I’m about to send a thinktank a draft of a table of subway construction costs, and I’d like to preview one of the most important findings from the data. This is based on 125 distinct items, totaling 2,297 kilometers – some complete, some under construction, a handful proposed. I’ve alluded to this here before, for example when writing about national traditions (US, Soviet, UK) or about Russian and Nordic costs. But the basic observation is that construction costs are not really a feature of an individual metro line, but of a city, and usually an entire country.
What this means is that if one line in Madrid is cheap, then we can expect other lines in Madrid to be cheap, as well as in the rest of Spain; if one line in London is expensive, then we can expect other lines in London to be expensive, as well as in the rest of the UK. In fact, in both countries the construction costs of metro systems in the capitals also accord with the construction costs of intercity high-speed rail: cheap in Spain, expensive in Britain, with Germany somewhere between Spain and Britain and France somewhere between Spain and Germany.
The examples in this section are somewhat cherrypicked to be the ones with narrower ranges, but there are very few examples with truly large ranges over a similar period of time (i.e. not secular increases as in Canada). I am specifically excluding regional rail, as it tends to be more expensive per kilometer than subways.
Panama: Line 1 cost around PPP$260 million per kilometer for 53% underground construction, and Line 2 is cheaper, around $150 million, but is entirely above-ground. This is consistent with a factor-of-2.5 underground premium over elevated lines, well in line with the literature.
Greece: Athens Line 4 is €104 million per km, with construction having started recently. Thessaloniki has two lines in the database, the main line due to open next year and an extension to Kalamata due to open in 2021, and Athens is also about to wrap up an extension of Line 3 to Piraeus. All cost figures may be found here on PDF-p. 9. The two Thessaloniki projects are respectively €135 million/km and €118 million/km, the former at least including rolling stock and I believe the latter too; the Athens Line 3 extension, without rolling stock and with somewhat wider stop spacing, is much cheaper, €61 million/km, but this rises to €82 million/km with rolling stock.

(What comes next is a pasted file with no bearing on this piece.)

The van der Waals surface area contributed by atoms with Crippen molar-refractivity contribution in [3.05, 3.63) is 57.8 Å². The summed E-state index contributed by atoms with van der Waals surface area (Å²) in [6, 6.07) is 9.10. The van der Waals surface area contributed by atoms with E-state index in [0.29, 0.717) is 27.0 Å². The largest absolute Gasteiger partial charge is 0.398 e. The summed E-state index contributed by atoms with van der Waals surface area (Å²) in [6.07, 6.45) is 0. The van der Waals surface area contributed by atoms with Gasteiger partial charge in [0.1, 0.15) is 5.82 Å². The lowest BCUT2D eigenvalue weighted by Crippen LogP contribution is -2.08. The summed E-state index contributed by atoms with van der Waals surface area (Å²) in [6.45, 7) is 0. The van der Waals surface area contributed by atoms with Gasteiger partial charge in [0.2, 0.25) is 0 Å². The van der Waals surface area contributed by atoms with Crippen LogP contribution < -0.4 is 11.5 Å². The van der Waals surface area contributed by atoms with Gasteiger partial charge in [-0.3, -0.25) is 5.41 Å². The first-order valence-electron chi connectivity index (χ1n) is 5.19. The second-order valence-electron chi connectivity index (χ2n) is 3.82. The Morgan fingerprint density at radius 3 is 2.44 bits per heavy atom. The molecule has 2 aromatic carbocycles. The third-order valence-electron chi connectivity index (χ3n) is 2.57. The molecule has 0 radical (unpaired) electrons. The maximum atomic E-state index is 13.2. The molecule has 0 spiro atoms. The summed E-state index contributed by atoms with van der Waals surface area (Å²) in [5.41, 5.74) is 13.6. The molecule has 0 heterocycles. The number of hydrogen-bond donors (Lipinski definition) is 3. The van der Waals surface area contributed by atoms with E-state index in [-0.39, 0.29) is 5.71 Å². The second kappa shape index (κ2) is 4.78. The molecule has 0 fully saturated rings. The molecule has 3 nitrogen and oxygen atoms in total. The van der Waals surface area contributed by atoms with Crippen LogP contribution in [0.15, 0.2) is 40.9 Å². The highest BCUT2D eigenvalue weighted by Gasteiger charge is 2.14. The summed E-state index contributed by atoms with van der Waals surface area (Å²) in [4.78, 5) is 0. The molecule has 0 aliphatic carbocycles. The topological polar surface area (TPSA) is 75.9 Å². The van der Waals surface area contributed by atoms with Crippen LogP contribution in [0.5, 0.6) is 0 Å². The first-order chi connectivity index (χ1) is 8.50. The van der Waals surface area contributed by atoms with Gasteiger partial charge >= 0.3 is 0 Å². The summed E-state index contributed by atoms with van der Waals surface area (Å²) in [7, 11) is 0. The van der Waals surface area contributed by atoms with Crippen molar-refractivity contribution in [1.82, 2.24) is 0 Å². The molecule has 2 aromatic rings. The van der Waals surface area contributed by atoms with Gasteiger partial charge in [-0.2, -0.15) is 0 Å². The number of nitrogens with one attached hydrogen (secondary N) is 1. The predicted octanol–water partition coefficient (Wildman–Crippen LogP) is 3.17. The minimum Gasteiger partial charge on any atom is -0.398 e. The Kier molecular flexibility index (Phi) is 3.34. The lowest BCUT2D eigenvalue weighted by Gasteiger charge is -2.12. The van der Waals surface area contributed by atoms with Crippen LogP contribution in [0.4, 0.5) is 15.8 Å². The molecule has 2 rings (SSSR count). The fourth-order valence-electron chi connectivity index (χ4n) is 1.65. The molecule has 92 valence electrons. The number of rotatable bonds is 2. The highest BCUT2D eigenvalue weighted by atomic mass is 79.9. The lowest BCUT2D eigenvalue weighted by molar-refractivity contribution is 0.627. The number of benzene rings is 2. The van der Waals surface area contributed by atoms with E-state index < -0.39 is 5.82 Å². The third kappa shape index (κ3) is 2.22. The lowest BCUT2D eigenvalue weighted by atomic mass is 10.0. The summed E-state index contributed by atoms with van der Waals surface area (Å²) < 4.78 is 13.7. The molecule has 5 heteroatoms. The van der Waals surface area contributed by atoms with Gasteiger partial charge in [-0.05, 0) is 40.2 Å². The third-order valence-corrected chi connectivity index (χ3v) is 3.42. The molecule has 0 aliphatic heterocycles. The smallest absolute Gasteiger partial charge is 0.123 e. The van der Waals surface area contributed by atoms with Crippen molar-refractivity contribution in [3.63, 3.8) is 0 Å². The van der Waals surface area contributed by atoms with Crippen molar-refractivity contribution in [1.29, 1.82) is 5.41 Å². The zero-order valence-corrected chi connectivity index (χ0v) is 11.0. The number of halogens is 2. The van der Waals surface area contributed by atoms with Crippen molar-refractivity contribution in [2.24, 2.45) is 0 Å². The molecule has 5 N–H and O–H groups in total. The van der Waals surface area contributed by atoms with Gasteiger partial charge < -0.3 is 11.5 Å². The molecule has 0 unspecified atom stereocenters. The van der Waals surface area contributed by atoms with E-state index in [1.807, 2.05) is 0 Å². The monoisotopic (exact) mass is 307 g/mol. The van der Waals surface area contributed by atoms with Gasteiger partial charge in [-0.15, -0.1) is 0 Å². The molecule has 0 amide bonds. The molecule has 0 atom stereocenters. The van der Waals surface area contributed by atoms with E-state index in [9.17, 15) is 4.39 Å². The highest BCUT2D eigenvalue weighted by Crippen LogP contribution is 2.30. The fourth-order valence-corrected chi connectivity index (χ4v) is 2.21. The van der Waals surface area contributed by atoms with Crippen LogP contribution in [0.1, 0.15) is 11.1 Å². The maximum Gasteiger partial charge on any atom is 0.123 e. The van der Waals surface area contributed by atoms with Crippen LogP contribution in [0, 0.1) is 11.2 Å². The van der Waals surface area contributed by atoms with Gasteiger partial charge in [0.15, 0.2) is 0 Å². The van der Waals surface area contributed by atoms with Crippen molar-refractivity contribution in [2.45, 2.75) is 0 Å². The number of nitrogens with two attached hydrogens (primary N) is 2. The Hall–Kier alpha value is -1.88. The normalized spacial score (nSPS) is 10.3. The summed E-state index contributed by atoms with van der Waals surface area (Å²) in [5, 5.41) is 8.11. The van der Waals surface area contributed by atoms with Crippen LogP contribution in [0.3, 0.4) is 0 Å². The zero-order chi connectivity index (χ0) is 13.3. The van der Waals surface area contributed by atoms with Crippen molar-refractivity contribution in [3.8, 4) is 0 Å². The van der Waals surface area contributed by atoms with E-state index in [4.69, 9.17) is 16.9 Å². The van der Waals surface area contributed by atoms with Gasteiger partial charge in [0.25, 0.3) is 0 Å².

Sweden: the Stockholm Metro extensions under construction all cost pretty much the same per kilometer. Three extensions are under construction at once, in three different directions; per this source, the costs per kilometer (in kronor) are 1 billion, 1.25 billion, and 1.15 billion, with the most expensive of the three involving brief underwater tunneling.
Russia: I asserted in an old post that Russian construction is expensive, with only a handful of projects. Since then I’ve found a source asserting that the entire 2011-20 program is 1.3 trillion rubles, for what appears to be 150 km, 57% underground. This is in PPP terms $364 million per km. Other costs are vaguely in that range – Railway Gazette claims the cost of boring in Moscow is (again in PPP terms) $400-600 million/km, Line 11 is around $310 million/km for underground suburban construction, one line mentioned on Railway Gazette in St. Petersburg is $310 million/km underground, another St. Petersburg line is maybe $360 million/km.
What does this mean?
That there’s correlation between different cities’ construction costs within the same country suggests the differences in costs are predominantly institutional or socio-political, rather than geological. This is further reinforced by looking at countries with very similar socio-political regimes, namely the Nordic countries: all of them are cheap, and even though Stockholm and Helsinki both have similar gneiss geology, the Oslo line I use for comparison does not (and neither does somewhat more expensive Copenhagen).
To further reinforce the institutional point, the costs of high-speed rail in different countries seem to follow the same order as the costs of metros. Spain is cheap: Ferropedia quotes construction costs below €20 million per kilometer. The UK, in contrast, just announced a cost overrun on HS2, a 540 kilometer network, to £88 billion, and even allowing for future inflation, this is maybe 7 or 8 times as expensive as in Spain. France and Germany are in between, in the same order as their metro costs. China, as far as I can tell comparable to France in its metro construction costs, has a high-speed rail construction cost range somewhat higher than France’s, mostly explainable by using more (generally avoidable) viaducts.